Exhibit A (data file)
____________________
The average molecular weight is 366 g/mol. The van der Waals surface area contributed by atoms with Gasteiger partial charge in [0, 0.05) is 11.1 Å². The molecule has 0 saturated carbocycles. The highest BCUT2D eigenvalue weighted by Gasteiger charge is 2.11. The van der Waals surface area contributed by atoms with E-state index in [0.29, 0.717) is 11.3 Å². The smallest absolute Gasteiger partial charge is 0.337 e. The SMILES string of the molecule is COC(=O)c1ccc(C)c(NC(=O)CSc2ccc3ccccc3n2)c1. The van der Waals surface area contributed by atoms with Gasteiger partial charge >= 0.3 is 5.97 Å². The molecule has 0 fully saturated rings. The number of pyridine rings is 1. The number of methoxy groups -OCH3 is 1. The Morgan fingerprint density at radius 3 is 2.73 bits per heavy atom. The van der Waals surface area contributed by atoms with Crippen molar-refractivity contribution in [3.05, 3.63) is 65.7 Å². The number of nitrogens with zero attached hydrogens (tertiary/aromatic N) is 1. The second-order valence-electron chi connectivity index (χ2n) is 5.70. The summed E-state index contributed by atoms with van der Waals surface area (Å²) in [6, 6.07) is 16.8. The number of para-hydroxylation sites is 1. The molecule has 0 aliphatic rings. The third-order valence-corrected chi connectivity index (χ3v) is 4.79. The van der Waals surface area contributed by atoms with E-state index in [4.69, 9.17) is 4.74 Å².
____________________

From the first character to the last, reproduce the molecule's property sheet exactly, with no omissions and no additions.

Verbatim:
The average molecular weight is 366 g/mol. The van der Waals surface area contributed by atoms with Gasteiger partial charge in [0, 0.05) is 11.1 Å². The molecule has 0 saturated carbocycles. The highest BCUT2D eigenvalue weighted by Gasteiger charge is 2.11. The van der Waals surface area contributed by atoms with E-state index in [0.29, 0.717) is 11.3 Å². The smallest absolute Gasteiger partial charge is 0.337 e. The SMILES string of the molecule is COC(=O)c1ccc(C)c(NC(=O)CSc2ccc3ccccc3n2)c1. The van der Waals surface area contributed by atoms with Gasteiger partial charge >= 0.3 is 5.97 Å². The molecule has 0 fully saturated rings. The number of pyridine rings is 1. The number of methoxy groups -OCH3 is 1. The Morgan fingerprint density at radius 3 is 2.73 bits per heavy atom. The van der Waals surface area contributed by atoms with Crippen molar-refractivity contribution in [3.05, 3.63) is 65.7 Å². The number of nitrogens with zero attached hydrogens (tertiary/aromatic N) is 1. The second-order valence-electron chi connectivity index (χ2n) is 5.70. The summed E-state index contributed by atoms with van der Waals surface area (Å²) in [6, 6.07) is 16.8. The number of para-hydroxylation sites is 1. The molecule has 0 aliphatic rings. The third-order valence-corrected chi connectivity index (χ3v) is 4.79. The van der Waals surface area contributed by atoms with E-state index in [4.69, 9.17) is 4.74 Å².